For years, Treasury has advised taxpayers that virtual currency is not required to be reported on the Financial Crimes Enforcement Network (FinCEN) Form 114, Report of Foreign Bank and Financial Accounts, or what used to be called the FBAR. That appears to be changing. FinCEN has now announced an intention to amend the rules to require FBAR disclosures for virtual currency like Bitcoin.

Currently, United States persons are required to file an FBAR if they hold a financial interest in or signature authority over at least one financial account located outside of the United States if the aggregate value of all foreign financial accounts exceeded $10,000 at any time during the calendar year. The reporting obligation may exist even if there’s no associated taxable income. If you fail to file an FBAR, you can be socked with some pretty hefty penalties: up to $10,000 per violation for non-willful violations and up to $100,000 or 50% of the balance in the account for willful violations.

For purposes of the FBAR, a financial account is defined as a bank account, such as a savings, demand, checking, deposit, time deposit, or any other account maintained with a financial institution or other person engaged in the business of a financial institution. It also includes an account set up to secure a credit card account; an insurance policy having a cash surrender value is an example of a financial account; securities, securities derivatives, or other financial instruments account; mutual funds and and similar accounts in which the assets are held in a commingled fund and the account owner holds an equity interest in the fund.

(You can find out more about FBAR requirements – as they stand now – in a recent edition of the Taxgirl podcast here.)

In 2014, the Internal Revenue Service (IRS) was still trying to wrap its head around Bitcoin. That year, it issued guidance to taxpayers on how to treat Bitcoin – and other virtual currency – for federal income tax purposes. Saying that “virtual currency is not treated as currency that could generate foreign currency gain or loss for US federal tax purposes,” the IRS determined that Bitcoin and similar currencies are to be treated as a capital asset. You can read Notice 2014-21 here (downloads as a PDF).

(You can find out more about cryptocurrency – and how it’s taxed – on the Taxgirl podcast here.)

But Notice 2014-21 didn’t specifically mention the FBAR. And the income tax treatment of assets is not the same as the reporting requirements for FBAR purposes.

On June 4, 2014, Rod Lundquist, a senior program analyst for the Small Business/Self-Employed Division, was asked about this issue and confirmed that, for FBAR purposes, Bitcoin was not reportable “…not at this time.” He followed up by saying that “FinCEN has said that virtually currency is not going to be reportable on the FBAR, at least for this filing season.”

The IRS further confirmed that treatment, stating, “The Financial Crimes Enforcement Network, which issues regulatory guidance pertaining to Reports of Foreign Bank and Financial Accounts (FBARs), is not requiring that digital (or virtual) currency accounts be reported on an FBAR at this time but may consider requiring such accounts to be reported in the future. No additional guidance is available at this time.”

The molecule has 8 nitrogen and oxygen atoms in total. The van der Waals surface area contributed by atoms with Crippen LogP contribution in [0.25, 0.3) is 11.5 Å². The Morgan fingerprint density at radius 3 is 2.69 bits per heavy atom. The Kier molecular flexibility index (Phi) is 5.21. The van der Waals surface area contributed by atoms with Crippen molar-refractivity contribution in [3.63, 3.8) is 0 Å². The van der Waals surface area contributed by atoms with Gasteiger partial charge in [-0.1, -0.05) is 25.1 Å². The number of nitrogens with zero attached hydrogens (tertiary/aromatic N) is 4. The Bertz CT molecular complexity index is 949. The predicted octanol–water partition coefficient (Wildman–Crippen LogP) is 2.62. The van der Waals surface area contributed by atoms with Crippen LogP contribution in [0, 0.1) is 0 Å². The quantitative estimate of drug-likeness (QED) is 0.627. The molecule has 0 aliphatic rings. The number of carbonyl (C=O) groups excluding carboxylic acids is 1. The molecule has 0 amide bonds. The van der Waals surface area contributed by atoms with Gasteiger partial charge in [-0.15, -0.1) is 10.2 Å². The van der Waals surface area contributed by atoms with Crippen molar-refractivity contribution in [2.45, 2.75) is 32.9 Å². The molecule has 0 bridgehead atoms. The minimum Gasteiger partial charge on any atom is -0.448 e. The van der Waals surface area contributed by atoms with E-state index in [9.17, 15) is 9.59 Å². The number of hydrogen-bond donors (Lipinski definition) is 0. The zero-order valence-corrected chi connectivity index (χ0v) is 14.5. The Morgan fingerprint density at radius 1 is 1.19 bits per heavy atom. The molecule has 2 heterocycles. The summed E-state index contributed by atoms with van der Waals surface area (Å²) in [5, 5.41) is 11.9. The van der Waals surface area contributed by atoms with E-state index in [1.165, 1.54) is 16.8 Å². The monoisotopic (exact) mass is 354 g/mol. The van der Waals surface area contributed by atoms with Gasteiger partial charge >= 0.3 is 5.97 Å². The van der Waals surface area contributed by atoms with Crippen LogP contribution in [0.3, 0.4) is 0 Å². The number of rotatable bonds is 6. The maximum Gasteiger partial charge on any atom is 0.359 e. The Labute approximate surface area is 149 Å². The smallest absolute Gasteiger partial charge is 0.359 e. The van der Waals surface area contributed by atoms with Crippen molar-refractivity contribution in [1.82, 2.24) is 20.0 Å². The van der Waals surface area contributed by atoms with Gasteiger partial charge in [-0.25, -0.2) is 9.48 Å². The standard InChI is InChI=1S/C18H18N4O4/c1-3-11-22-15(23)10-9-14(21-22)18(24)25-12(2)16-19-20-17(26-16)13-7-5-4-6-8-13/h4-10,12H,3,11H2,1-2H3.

Now, FinCEN is taking a different tack. On December 30, 2020, FinCEN published a short notice. That notice, FinCEN Notice 2020-2, reads:

Currently, the Report of Foreign Bank and Financial Accounts (FBAR) regulations do not define a foreign account holding virtual currency as a type of reportable account. (See 31 CFR 1010.350(c)). For that reason, at this time, a foreign account holding virtual currency is not reportable on the FBAR (unless it is a reportable account under 31 C.F.R. 1010.350 because it holds reportable assets besides virtual currency). However, FinCEN intends to propose to amend the regulations implementing the Bank Secrecy Act (BSA) regarding reports of foreign financial accounts (FBAR) to include virtual currency as a type of reportable account under 31 CFR 1010.350.

(Emphasis is mine.)

You can read the notice here (downloads as a PDF).

It’s clear that the IRS is getting serious about cryptocurrency: a question about use of cryptocurrency now appears on Form 1040.

So far, neither Treasury nor FinCEN has issued further comment about the notice, including any indication about when the timing will kick in.

The FBAR is an annual report, due on the same day as your tax return, which is normally April 15 (plus any extensions). It’s a busy year for the IRS – especially with form changes as a result of the CARES Act and the recent spending/stimulus/extenders bill – so I’m not convinced we’ll see a change that goes into effect retroactively for the tax year 2020 and reportable in 2021. But if we’ve learned anything over the past year, it’s that anything can happen. Stay tuned.

Print Friendly, PDF & Email
Author

Kelly Phillips Erb is a tax attorney, tax writer, and podcaster.

Write A Comment

This site uses Akismet to reduce spam. Learn how your comment data is processed.

Skip to content